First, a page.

"Smart pill" shows promise as weight loss treatment
While there is no magic weight loss pill, a new “smart pill” called Gelesis100 showed promising results in obese and overweight individuals who also exercised and followed a diet. The results were recently presented at the International Society of Endocrinology and the Endocrine Society.
The pill’s manufacturer ran a three-month First Loss Of Weight (FLOW) study to determine its success rate. Gelesis100 works by targeting satiety and restricting the amount of calories consumed. The pill uses thousands of hydrogel particles that expand in the stomach, mixing with digested food and increasing the volume and elasticity of food content within the stomach and small intestines. The particles have the same elasticity as digested foods without the calories.
Two doses of the pill were tested. Forty-three individuals took two pills per day: one before lunch and the other before dinner at 2.25g. Another 42 participants took the same amount but at a higher dosage of 3.75g. A third group of 43 participants took a placebo to serve as a control group. The study was blind, as no one knew whether they received a placebo or the pill. All participants were instructed to eat 600 fewer calories in their daily diet.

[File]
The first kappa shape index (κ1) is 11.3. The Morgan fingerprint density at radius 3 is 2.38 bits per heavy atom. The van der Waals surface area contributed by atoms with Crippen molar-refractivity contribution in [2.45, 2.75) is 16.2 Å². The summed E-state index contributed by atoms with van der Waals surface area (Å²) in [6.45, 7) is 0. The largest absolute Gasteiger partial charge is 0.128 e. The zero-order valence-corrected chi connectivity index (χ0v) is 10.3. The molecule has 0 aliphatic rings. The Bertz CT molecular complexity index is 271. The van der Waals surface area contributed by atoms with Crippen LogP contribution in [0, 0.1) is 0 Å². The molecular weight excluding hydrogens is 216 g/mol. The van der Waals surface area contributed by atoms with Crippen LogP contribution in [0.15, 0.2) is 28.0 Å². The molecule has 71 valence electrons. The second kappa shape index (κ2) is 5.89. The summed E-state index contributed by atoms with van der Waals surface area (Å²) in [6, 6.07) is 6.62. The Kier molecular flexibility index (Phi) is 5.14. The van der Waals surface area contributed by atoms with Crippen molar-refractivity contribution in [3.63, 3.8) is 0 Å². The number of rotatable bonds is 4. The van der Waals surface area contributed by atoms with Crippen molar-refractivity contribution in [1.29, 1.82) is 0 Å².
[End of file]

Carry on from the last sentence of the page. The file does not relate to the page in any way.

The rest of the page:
People who took 2.25g lost 6.1 percent of their body weight; people who took 3.75g lost 4.5 percent of their body weight; the placebo group lost 4.1 percent. People who were prediabetic had the greatest weight loss, with 10.9 percent. It’s unclear why higher dosages caused less weight loss, but one researcher speculates the higher dose caused lower tolerability and, therefore, hindered compliance with the study.
Common side effects of the pill included bloating, gas, abdominal pain and diarrhea. No serious side effects were reported.